It's Mormon Movie Guy Monday! He writes a great blog similar to ours reviewing movies from a Latter-day Saint Perspective. The review was written by him, but the star ratings were applied based on my interpretation of his review. We got invited to a screening of Here Comes the Boom, but we couldn't get there in time and missed it. Now I am not as bummed about it. I didn't love Paul Blart: Mall Cop, but I respected that it was PG. Here Comes the Boom seems to follow that same vein. It is in Theatres now, but you might want to wait for the DVD or Dollar Theatre.
Here Comes the Boom, the just-released inspirational romantic sports dramedy (got that?) asks audiences to believe two preposterous notions. The first is that Kevin James, the portly fellow who amused us in Hitchand TV's King of Queens, could be competitive in mixed martial arts. The second is that Kevin James could have a chance with Salma Hayek. Does it succeed? Not quite, though it comes surprisingly close on both counts.
First of all, James shed a lot of fat and put on a good deal of muscle, training for 14 months to play a biology teacher who takes up UFC fighting to save his friend's job (a music teacher played by Henry Winkler). Despite James' physical transformation, it's still tough to believe that he could compete against seasoned fighters, no matter what his determination level. The far-superior Warrior (one of 2011's very best movies) had a similar storyline; that film barely got away with it, and actor Joel Edgerton was in phenomenal shape. I must admit, however, that James surprised me with his athleticism here, both as a "fighter" and as a physical comedian. As for the romance, James and Hayek have far more sparks between them comedically than chemically. Their scenes together provide some of the film's funniest dialogue.
Speaking of humor, Here Comes the Boom never quite decides whether it wants to be a comedy or an inspirational sports drama. It veers unevenly, back and forth, between the two. As a drama, it pales in comparison to the superior films it imitates (the aforementioned Warrior and the Rocky series, most obviously). Nearly every plot point is wholly predictable, as sports film cliches are trotted out one after the other. A school principal comes across as a one-note villain whose inevitable change of heart feels inauthentic and unearned.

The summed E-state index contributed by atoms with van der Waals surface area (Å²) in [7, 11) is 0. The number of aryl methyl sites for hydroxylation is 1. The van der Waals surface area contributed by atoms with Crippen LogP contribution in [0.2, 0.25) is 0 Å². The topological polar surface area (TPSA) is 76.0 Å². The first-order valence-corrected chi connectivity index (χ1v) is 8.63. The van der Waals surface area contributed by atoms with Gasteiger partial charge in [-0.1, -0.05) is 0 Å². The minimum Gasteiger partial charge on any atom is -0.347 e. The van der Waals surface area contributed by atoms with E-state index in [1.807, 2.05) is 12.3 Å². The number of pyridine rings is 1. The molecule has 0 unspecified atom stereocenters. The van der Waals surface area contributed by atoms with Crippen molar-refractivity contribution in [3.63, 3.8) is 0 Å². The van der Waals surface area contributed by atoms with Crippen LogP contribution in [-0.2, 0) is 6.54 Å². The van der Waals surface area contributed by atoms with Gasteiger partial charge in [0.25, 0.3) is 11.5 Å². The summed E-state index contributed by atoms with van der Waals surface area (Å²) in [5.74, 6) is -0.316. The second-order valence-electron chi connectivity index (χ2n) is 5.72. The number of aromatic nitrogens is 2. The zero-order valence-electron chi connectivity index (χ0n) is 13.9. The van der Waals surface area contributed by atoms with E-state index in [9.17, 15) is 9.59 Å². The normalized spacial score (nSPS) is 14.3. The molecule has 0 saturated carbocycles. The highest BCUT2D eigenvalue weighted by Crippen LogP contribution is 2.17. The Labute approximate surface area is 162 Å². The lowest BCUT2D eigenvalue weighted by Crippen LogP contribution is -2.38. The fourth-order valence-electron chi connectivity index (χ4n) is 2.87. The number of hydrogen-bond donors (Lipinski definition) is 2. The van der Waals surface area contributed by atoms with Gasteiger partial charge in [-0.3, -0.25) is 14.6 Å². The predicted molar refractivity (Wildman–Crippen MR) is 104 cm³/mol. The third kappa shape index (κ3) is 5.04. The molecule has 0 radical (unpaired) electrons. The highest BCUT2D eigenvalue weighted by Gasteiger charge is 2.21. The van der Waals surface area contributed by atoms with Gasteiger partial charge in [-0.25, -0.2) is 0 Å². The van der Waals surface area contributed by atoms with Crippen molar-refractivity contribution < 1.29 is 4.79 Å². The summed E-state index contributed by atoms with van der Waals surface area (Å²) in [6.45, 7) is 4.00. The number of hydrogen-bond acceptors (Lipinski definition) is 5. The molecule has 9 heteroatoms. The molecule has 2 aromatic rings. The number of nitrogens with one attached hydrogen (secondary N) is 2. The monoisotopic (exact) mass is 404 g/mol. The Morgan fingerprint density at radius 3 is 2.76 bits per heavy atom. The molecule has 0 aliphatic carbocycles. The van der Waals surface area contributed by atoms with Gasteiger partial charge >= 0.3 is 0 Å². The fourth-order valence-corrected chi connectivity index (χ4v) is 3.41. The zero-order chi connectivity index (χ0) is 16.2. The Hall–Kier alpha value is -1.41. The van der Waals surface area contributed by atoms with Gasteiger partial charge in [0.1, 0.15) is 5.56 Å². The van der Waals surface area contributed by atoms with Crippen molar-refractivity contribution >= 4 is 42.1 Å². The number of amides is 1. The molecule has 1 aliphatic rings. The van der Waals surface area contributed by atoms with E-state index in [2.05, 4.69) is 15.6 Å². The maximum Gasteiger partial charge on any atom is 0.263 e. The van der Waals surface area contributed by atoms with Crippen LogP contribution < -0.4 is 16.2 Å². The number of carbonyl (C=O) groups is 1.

As a comedy, however, it fares much better. There are quite a few belly laughs here, including one moment that had me chuckling until my sides hurt and tears streamed down my cheeks. There's quite a few great one-liners, as well as some expertly-played physical comedy. The supporting characters are mostly solid; retired UFC Heavyweight Champion Bas Rutten is particularly likable in a warm and funny role. On top of that, it's PG and clean (see content overview below). Despite its flaws, Here Comes the Boom is a worthwhile excursion for those looking for inoffensive fun. It also portrays Christianity positively, which is always a nice bonus.
Here Comes the Boom is rated PG. It has plentiful mixed martial arts fighting and a pair of mild obscenities. A woman reveals some cleavage in a tank top and men fight shirtless.
Messages to Discuss:The story of Jacob wrestling a messenger of the Lord and earning a blessing, as referenced in the film, is found in Genesis 32: 24-30. With hard work, faith, and unity we can restore atrophied things, people, communities, and systems to their former lustre and beyond (Words of Mormon 1:16-18).